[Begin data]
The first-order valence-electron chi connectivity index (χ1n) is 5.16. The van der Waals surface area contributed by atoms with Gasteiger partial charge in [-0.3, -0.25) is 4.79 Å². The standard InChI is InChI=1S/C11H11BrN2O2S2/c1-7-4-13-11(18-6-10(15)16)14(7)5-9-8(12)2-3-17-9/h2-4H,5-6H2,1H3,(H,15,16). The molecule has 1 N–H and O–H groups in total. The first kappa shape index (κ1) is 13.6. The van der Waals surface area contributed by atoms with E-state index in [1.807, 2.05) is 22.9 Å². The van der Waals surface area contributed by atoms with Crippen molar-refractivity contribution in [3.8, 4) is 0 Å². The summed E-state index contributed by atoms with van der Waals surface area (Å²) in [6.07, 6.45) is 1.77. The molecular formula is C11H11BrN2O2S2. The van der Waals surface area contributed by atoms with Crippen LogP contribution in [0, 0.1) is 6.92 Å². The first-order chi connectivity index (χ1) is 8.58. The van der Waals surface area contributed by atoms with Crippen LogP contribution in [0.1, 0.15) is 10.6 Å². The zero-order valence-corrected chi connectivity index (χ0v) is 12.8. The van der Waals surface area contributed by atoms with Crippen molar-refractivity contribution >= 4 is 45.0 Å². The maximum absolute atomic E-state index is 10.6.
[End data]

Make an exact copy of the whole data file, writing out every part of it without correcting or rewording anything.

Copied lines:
The first-order valence-electron chi connectivity index (χ1n) is 5.16. The van der Waals surface area contributed by atoms with Gasteiger partial charge in [-0.3, -0.25) is 4.79 Å². The standard InChI is InChI=1S/C11H11BrN2O2S2/c1-7-4-13-11(18-6-10(15)16)14(7)5-9-8(12)2-3-17-9/h2-4H,5-6H2,1H3,(H,15,16). The molecule has 1 N–H and O–H groups in total. The first kappa shape index (κ1) is 13.6. The van der Waals surface area contributed by atoms with E-state index in [1.807, 2.05) is 22.9 Å². The van der Waals surface area contributed by atoms with Crippen molar-refractivity contribution in [3.8, 4) is 0 Å². The summed E-state index contributed by atoms with van der Waals surface area (Å²) in [6.07, 6.45) is 1.77. The molecular formula is C11H11BrN2O2S2. The van der Waals surface area contributed by atoms with Crippen LogP contribution in [0, 0.1) is 6.92 Å². The first-order chi connectivity index (χ1) is 8.58. The van der Waals surface area contributed by atoms with Crippen LogP contribution in [0.1, 0.15) is 10.6 Å². The zero-order valence-corrected chi connectivity index (χ0v) is 12.8. The van der Waals surface area contributed by atoms with Crippen molar-refractivity contribution >= 4 is 45.0 Å². The maximum absolute atomic E-state index is 10.6.